When Should Kids Start Learning Guitar?
When should kids start learning guitar? Well, it depends. That’s because there are two different types of learning: formal learning and informal learning. Let’s take a deeper dive into both of these learning types.
Informal learning is the type of learning that happens outside of regularly scheduled guitar lessons, a guitar teacher, or a curriculum. Some great examples of informal guitar learning include listening to music around the house or having a guitar as a toy for kids to play with. Informal learning is a great way to introduce kids to music without the pressure of regular lessons or a regular practice routine. Informal learning is a great way to increase children’s musical interests and expose them to many different types of music.
Formula learning happens with the aid of a guitar teacher, a curriculum, and a practice routine. Through formal learning, kids learn the technical aspects of playing the guitar like technique, repertoire, music theory, songwriting, and performance. When it comes to kids learning to play guitar, the maturity for formal learning is much higher than informal lessons.
When Should Kids Start Learning Guitar with Formal Lessons?
Since informal learning can happen at any age, the real question is this: When are kids ready for formal guitar lessons? The answer to that question depends on three factors:
- Are they showing an interest in the guitar?
- Can they focus for at least 25-minutes?
- Are they mature enough to regularly practice?
If you can answer yes to all three of those questions, then congratulations! Your child is ready for formal guitar lessons.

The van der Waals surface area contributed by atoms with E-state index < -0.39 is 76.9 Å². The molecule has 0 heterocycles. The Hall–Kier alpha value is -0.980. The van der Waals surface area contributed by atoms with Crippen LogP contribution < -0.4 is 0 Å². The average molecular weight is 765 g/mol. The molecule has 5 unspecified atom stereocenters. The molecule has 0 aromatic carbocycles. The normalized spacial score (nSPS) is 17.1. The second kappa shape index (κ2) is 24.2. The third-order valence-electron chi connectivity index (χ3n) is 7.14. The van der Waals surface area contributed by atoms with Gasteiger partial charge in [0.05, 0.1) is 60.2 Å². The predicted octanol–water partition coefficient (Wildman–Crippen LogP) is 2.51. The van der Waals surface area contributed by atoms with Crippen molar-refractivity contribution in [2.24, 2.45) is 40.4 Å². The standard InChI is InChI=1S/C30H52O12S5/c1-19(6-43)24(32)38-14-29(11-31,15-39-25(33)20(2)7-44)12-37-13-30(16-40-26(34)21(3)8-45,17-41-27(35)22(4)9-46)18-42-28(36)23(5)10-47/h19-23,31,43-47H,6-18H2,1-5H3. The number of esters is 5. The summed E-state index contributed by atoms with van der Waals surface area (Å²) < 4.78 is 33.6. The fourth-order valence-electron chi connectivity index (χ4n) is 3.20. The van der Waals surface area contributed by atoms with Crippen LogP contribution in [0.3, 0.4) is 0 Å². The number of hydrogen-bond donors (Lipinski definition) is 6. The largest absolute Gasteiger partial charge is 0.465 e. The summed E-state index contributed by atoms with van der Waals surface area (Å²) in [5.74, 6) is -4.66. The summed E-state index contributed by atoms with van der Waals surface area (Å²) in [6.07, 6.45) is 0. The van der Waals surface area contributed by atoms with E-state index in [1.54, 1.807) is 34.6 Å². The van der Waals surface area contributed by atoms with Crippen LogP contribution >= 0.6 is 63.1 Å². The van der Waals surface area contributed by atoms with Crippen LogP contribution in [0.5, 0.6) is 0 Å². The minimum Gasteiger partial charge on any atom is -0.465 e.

5 Tips for Teaching Kids to Play Guitar
- Get the right size guitar. Guitars come in lots of different sizes. If you can’t take your child to a local music store to test guitar, the next best option is using a guitar sizing chart.
- Show children the proper way to hold the guitar. This is a great starting point, and it can alleviate a lot of unwanted problems down the road like bad technique or physical injuries.
- Teach children the names of the open strings. Rock Dojo students love the following mnuemonic device for learning the names of the open strings: Eddie-Ate-Dynamite-Good-Bye-Eddie.
- Classic riffs are great for building momentum. Smoke on the Water, Seven Nation Army, and Iron Man are the perfect riffs for beginners.
- Teach chidren open power chords on the guitar after they learn a few easy riffs. That’s because open power chords sounds amazing on the guitar. Plus, they only use one finger. However, they are harder than easy riffs. That’s why I like to teach Rock Dojo students power chords only after they built momentum with a few easy riffs.
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